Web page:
Brrrn is a very timely addition to the wellness scene given the recent popularity of cryotherapy, a treatment in which people submerge their entire body in a deep-freeze chamber for several minutes in a bid to lose weight, increase athletic recovery, reduce pain, and slow aging (and enjoy a plethora of other benefits).
Exposure to cold temperatures can increase brown fat; known by scientists as “the good kind of fat”, it takes white fat and burns it as fuel. The more brown fat you have, the warmer and leaner you’ll be.
Though we are all born with a layer of brown fat to keep us snug as infants, it usually disappears by the time we reach adulthood thanks to central heating and warm winter clothing. Modern life is designed to keep us comfortable, but comfort is not the way our ancestors evolved. Neither is it particularly healthy for us, Brrrn co-founder Johnny Adamic explained in a statement.
“Cold has been the backdrop of the human experience for millennia. But we’ve engineered cold out of our lives,” Adamic says. “Now we live in these climate-controlled environments of 72°F [22.2°C] from the time we wake up until we go to bed, but routine exposure to cooler temperatures is actually good for us. We are reuniting the cold back with exercise—where it belongs.”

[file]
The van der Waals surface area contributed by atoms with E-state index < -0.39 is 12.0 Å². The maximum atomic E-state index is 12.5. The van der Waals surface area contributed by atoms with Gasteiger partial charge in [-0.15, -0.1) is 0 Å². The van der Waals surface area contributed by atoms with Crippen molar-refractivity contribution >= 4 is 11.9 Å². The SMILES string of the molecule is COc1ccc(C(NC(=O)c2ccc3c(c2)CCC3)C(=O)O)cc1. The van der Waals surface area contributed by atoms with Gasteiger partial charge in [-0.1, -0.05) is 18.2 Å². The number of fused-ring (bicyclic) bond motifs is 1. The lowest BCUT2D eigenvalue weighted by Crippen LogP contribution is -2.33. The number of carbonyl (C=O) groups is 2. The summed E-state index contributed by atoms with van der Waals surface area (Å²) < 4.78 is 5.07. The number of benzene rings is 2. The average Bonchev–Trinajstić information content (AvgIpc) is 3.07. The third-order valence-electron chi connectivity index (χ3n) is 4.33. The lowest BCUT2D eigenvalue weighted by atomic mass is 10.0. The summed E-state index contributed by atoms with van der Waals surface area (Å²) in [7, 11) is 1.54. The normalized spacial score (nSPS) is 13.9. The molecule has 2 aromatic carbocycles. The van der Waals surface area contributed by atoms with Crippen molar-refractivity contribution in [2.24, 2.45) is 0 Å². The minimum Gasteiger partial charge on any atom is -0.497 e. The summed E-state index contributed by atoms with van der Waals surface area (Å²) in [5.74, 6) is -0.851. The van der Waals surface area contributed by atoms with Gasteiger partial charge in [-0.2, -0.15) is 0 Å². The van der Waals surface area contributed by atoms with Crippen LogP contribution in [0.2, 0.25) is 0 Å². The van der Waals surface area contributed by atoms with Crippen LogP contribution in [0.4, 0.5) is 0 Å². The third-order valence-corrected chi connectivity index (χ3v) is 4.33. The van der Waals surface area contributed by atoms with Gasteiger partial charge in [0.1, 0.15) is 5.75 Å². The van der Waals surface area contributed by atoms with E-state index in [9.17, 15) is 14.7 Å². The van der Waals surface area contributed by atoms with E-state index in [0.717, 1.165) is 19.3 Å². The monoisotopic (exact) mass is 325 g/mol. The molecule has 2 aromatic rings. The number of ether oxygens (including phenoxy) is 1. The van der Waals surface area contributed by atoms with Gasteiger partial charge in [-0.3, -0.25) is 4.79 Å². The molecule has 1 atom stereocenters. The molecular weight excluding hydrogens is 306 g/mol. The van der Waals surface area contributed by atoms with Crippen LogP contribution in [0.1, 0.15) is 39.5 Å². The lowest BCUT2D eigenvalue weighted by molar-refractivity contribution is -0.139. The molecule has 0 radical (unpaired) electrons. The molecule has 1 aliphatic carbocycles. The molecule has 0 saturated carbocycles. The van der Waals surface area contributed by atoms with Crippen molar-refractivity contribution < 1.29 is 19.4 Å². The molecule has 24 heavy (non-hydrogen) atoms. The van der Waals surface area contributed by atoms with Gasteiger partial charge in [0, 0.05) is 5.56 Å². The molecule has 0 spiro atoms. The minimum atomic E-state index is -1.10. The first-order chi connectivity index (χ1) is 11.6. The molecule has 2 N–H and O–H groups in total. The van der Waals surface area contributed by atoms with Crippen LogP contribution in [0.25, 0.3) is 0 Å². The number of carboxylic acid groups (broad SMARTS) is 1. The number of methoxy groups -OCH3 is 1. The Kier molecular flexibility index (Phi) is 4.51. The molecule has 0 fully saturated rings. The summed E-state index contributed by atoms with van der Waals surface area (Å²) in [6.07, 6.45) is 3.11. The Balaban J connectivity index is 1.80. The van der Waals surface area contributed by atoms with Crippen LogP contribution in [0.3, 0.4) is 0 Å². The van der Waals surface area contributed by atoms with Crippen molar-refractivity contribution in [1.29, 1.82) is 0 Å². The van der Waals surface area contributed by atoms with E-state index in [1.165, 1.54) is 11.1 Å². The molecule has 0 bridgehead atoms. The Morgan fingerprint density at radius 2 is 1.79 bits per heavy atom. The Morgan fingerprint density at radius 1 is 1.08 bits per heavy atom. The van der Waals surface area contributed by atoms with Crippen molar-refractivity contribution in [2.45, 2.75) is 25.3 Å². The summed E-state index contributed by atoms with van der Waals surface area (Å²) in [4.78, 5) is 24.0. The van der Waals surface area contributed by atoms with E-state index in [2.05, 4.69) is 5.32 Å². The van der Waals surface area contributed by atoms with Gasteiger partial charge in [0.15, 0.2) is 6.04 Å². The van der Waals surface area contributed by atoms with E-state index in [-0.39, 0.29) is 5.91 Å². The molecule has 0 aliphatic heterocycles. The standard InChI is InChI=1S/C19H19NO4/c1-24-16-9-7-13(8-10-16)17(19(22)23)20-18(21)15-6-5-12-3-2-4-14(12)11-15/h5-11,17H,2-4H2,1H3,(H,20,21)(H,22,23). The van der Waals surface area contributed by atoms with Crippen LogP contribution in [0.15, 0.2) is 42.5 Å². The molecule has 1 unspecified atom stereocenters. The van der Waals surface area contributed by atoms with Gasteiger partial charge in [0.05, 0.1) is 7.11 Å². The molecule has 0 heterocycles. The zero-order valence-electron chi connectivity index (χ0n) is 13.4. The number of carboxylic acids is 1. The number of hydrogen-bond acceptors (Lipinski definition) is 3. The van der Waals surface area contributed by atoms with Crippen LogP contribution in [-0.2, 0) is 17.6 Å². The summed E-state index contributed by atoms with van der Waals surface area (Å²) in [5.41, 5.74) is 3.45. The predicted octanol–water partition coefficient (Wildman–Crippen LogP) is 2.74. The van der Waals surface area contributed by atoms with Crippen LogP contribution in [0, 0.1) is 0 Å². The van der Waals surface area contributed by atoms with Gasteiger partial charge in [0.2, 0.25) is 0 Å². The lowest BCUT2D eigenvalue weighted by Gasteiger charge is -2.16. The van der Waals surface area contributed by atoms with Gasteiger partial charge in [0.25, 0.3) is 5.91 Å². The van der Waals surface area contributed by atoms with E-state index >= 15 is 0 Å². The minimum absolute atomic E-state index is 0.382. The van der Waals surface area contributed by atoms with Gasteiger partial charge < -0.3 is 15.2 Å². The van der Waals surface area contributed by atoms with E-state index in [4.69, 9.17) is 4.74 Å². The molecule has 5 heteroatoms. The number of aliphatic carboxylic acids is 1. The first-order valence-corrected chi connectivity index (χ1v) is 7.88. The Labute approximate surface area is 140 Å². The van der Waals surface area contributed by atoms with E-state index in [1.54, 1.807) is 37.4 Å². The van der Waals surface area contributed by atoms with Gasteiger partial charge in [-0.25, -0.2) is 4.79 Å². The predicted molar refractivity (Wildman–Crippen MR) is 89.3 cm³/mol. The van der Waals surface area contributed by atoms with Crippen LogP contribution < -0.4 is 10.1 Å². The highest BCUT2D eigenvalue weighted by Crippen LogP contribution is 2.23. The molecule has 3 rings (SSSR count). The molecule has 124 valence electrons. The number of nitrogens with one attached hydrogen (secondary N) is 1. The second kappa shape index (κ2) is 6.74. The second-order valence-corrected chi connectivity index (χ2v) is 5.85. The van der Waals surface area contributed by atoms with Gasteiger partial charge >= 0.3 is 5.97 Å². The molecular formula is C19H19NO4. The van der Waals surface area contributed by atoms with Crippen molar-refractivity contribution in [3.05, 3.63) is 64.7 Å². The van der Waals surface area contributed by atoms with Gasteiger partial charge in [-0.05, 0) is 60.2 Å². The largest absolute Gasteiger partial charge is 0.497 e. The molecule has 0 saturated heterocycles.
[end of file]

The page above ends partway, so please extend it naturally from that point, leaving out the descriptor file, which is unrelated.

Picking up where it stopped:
Brrrn channeled all this “cold hard” science into a three-part workout program: “1st°” (a yoga-based mobility and strength class with a temperature of 60°F (15.5°C)), “2nd°” (core and cardio using slide boards, with a temperature of 55°F (12.8°C)) and “3rd°” (HIT with battle ropes, set at a chilly 45°F (7.2°C)).
At the studio you’ll also find a group infrared sauna that fits eight people, because the Brrrn founders believe “heat needs to be served as dessert, not the main course.” It’s a smart addition, especially when New York winter comes around and the thought of working out in a refrigerated room is entirely unappealing. A 15-minute session in the IR sauna, said to have myriad health benefits of their own, is the perfect way to thaw out and feel good.
Brrrn, 107 West 20th Street, New York, NY, USA, 10011, +1 (212) 352-3132